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French “work/life balance” in practice: “I’ll resume my protest once I’ve finished my holiday”

The Wall Street Journal

Mon Dieu! Sunday Work Hours Upset French Devotion to Rest

PARIS — Many French people aren’t devout but hold to at least one religious teaching: Sunday is a day of rest.

That practice is under threat from a controversial pro-work law that will allow more French stores to open Sundays. The law was passed by Parliament Thursday. That is causing worry over the decline of leisure in the traditional French lifestyle, piquing many who feel that unindustrious Sundays are something of a birthright.

Some worry that the new law allowing stores to open on Sunday in France will threaten the country’s leisure culture.

Mr. Sarkozy also said that having shops closed on Sundays was backwards in one of the world’s top tourist destinations. He complained that he had to intervene last month, when U.S. first lady Michelle Obama wanted to buy children’s clothes in Paris on Sunday, June 7.

France is one of the last European countries to relax Sunday trading rules. The U.K., where the Sunday break traces back to the Middle Ages, loosened most restrictions in the mid 1990s. In staunchly Catholic Italy, rules were eased more than a decade ago.

Things are also complicated outside the traditionally Christian world. Algerians have taken Thursday and Friday off, the traditional Islamic holidays. But that hindered trade and communication with other countries. So the Algerian government will recommend that, starting next month, businesses close on Fridays and Saturdays.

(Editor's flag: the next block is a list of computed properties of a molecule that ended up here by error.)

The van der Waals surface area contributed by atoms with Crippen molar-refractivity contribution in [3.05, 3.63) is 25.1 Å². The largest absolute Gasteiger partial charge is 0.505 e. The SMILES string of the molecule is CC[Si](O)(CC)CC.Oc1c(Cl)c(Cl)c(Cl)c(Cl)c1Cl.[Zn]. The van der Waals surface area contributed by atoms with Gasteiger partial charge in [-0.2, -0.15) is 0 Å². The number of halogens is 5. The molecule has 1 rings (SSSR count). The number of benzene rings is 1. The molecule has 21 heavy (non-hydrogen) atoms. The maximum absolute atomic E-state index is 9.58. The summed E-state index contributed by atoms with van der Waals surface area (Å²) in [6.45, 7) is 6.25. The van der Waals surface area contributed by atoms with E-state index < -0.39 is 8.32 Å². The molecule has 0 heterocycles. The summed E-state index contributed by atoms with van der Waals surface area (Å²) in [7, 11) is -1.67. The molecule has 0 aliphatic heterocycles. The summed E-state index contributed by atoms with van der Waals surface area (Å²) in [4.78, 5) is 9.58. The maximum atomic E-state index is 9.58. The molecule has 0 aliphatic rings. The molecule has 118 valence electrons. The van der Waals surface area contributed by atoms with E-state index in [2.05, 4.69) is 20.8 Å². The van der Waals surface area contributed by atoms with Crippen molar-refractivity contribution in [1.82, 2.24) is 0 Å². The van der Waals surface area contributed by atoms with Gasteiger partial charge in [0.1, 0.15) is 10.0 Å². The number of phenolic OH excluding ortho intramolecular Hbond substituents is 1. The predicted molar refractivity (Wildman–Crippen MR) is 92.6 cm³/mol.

In France, plenty of groups are campaigning against the change. Labor unions and the Socialist and Communist opposition parties have accused Mr. Sarkozy of trying to dismantle France’s protective labor laws, which stop corporations from overworking their employees. The Socialist Party said it would refer the bill to France’s constitutional court on the grounds that it infringes upon workers’ rights.

The Catholic Church has called for the preservation of the balance between weekdays, devoted to work, and Sundays, devoted to family life, sport or “cultural activities.”

Opposition also came from Mr. Sarkozy’s ruling party, the UMP. Philippe Meunier, a lawmaker for the Lyon region, said France must steer clear of a consumer society in which life revolves around shopping. He successfully lobbied to maintain Sunday shopping restrictions in his constituency in order to preserve the traditional Sunday respite, he said, “an essential element of our way of life.”

In fact, plenty of French people already work Sundays, which became the main day of rest in 1906, following campaigns to give workers a better lifestyle. Some restaurants, tobacconists, museums and stores in tourist areas have been allowed to stay open. And the new law doesn’t declare a total open season on Sunday rest. It lifts some restrictions to Sunday openings of stores in some major cities and tourist areas.

Some store owners are torn between a desire to stay open longer and the tradition of resting.

“We’re going through a crisis and I wouldn’t mind opening for business 50 or so more days a year,” said Malek Ferrah, manager of an Ed Hardy designer clothes shop in Paris. “But some people fought for the right to rest on Sunday and I can’t just ignore it.”

Jean Dionnot, a former boxing champion, founded The Collective of Sunday Friends in 2006 to lobby against modifying Sunday trading rules. He said he was appalled by the new law. “Now people will spend their Sundays wandering in malls,” he said.

Mr. Dionnot said he was pausing his campaign for a while, but would resume his fight in September. “It’s the holiday break now,” he said.

—Susana Ferreira contributed to this article.

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